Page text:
13. 13. (11) Insert Proprietary Abutment Replicas and Block Out Areas Not Being Relined, Pour Cast (12) Reline Denture – Lab Processes Attachments (13) Redeliver Denture F. Fixed Bridge – Fixed Detachable, Hybrid Prosthesis, Patti Bridge, Profile Prosthesis, All-On-Four 1. Advantages – It’s Truly Fixed, Long Term Research History, Highest Patient Satisfaction of Any Dental Procedure 2. Disadvantages – Acrylic Denture Teeth, Expensive Compared to Lesser Alternatives, Intimidating Treatment (but it’s easy) 3. Clinical Step-By-Step – Email for Detailed Handout Supplement 4. First Visit – Master Cast Fabrication a) Make a verification jig with GC Pattern Resin & pour index b) Use verification jig in mouth with guide pins for impression 5. Second Visit – Wax Records like Making a Denture 6. Third Visit – Wax Trial like Making a Denture 7. Fourth Visit – Frame Trial and Pick Up Impression 8. Fifth Visit – Final Wax Trial 9. Deliver then have a post op visit a) First and fourth visit are different from Making a Denture G. Avoiding a Denture Altogether – Treatment Protocol for a dental implant supported temporary denture as an alternative to an immediate denture 1. Very Good Quality Casts – System 2 “final” impressions a) Record incisal edge position at rest and during speech b) Check Occlusal Plane and obtain a Centric Bite Registration 2. Fabricate a Processed Base for ONLY those parts of the arch with- out teeth. This could be limited to the palate for the fully dentate. 3. Complete Wax Records as needed for missing teeth a) Complete model surgery for half the arch (1) this includes tooth removal and ridge reduction b) Lute acrylic denture teeth into position c) Complete the other half of the arch d) This is the “immediate” denture 4. Have the lab duplicate the “immediate” denture a) Working with a duplicate denture provides greater strength 5. Plan the big day a) Remove the remaining teeth and place the planned implants b) Seat final abutments and temporary titanium cylinders c) Cut holes in duplicated denture to accommodate cylinders d) Lute titanium cylinders to the duplicated denture e) Remove cylinders from the mouth and add acrylic to create solid connection between duplicated denture and cylinders© 2008 M. Nader Sharifi, D.D.S., M.S. page 12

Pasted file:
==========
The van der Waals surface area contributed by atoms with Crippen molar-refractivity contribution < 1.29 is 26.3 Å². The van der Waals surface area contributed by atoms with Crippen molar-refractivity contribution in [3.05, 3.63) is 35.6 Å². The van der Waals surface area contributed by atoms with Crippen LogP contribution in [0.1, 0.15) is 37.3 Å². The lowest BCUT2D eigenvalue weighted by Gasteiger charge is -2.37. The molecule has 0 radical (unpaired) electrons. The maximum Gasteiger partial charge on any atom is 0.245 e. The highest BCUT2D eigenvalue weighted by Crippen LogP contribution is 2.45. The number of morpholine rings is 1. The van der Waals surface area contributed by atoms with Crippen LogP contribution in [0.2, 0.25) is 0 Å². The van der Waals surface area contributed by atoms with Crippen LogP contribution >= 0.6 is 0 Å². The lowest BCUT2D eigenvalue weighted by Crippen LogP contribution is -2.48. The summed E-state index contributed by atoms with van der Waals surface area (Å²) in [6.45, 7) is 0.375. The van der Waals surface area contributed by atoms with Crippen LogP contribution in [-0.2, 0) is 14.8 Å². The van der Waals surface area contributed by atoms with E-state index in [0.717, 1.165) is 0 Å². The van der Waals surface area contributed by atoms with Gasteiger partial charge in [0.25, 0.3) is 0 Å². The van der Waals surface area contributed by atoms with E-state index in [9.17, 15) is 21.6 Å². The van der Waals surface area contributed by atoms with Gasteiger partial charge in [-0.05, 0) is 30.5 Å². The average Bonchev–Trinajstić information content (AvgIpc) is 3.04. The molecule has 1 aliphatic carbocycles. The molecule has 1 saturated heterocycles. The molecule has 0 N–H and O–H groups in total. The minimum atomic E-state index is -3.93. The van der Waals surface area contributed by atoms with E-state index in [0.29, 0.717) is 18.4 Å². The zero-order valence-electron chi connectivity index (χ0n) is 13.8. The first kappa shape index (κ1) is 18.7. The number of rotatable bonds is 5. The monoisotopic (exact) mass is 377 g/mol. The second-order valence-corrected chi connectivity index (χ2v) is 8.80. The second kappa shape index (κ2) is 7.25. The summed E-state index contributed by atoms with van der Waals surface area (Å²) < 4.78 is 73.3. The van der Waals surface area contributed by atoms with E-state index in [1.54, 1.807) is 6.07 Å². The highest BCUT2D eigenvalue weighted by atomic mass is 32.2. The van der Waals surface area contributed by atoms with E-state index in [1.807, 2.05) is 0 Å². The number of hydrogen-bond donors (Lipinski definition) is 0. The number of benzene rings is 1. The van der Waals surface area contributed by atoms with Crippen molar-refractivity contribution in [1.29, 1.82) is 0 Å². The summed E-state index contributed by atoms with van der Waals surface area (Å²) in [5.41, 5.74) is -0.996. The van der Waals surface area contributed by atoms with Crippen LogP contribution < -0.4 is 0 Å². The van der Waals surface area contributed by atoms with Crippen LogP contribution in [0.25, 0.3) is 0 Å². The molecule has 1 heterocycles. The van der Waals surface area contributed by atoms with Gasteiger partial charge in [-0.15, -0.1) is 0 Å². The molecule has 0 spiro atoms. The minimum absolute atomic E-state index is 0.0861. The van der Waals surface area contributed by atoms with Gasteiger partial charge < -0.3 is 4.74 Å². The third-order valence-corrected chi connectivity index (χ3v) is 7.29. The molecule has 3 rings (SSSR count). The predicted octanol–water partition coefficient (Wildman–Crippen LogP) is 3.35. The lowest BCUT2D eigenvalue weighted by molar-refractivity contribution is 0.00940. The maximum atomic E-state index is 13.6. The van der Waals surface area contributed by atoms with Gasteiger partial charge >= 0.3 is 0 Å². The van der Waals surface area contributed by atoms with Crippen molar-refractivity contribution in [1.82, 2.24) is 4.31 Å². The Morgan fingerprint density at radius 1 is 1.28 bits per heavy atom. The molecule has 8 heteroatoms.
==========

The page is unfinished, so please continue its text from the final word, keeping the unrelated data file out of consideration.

14. 14. f) Grind flanges away and polish provisional to a ridgelap g) Deliver Immediate Fixed Provisional Bridge h) Seal occlusal access holes and finalize occlusion i) Follow Up in One week, one month and at osseointegration j) After the appropriate osseointegration time – fabricate final prosthesis (see above – Section F.)XI. Clinical Steps – All Techniques and Options Require “Making A Denture” A. Three Key Steps to Making Dentures 1. Final Impressions 2. Records – Intra-oral Tracing Device 3. Occlusion – Even Trumps Poor AdaptationXII. Bottom Line A. Overdentures Gotta Have Movement B. Two implant ball overdentures are very cost effective C. If No Movement, Then it’s a Patient Removable Fixed Bridge 1. Nothing Wrong with that – As Long as We’ve Planned for it D. Lower Arch – Two Implants – Multiple Options E. Lower Arch – Four Implants – Great Overdenture 1. Consider All-On-Four Fixed Bridge F. Lower Arch – Two (or more) Teeth – ERA with Black Male or Locators 1. Consider Telescopic Dentures G. Upper Arch – Four Implants – Minimum Necessary 1. Consider All-On-Four Fixed Bridge H. Upper Arch – Two (or more) Teeth – ERA with Black Male or Locators 1. Consider Telescopic Dentures 2. Really, there is nothing much wrong with an upper denture© 2008 M. Nader Sharifi, D.D.S., M.S. page 13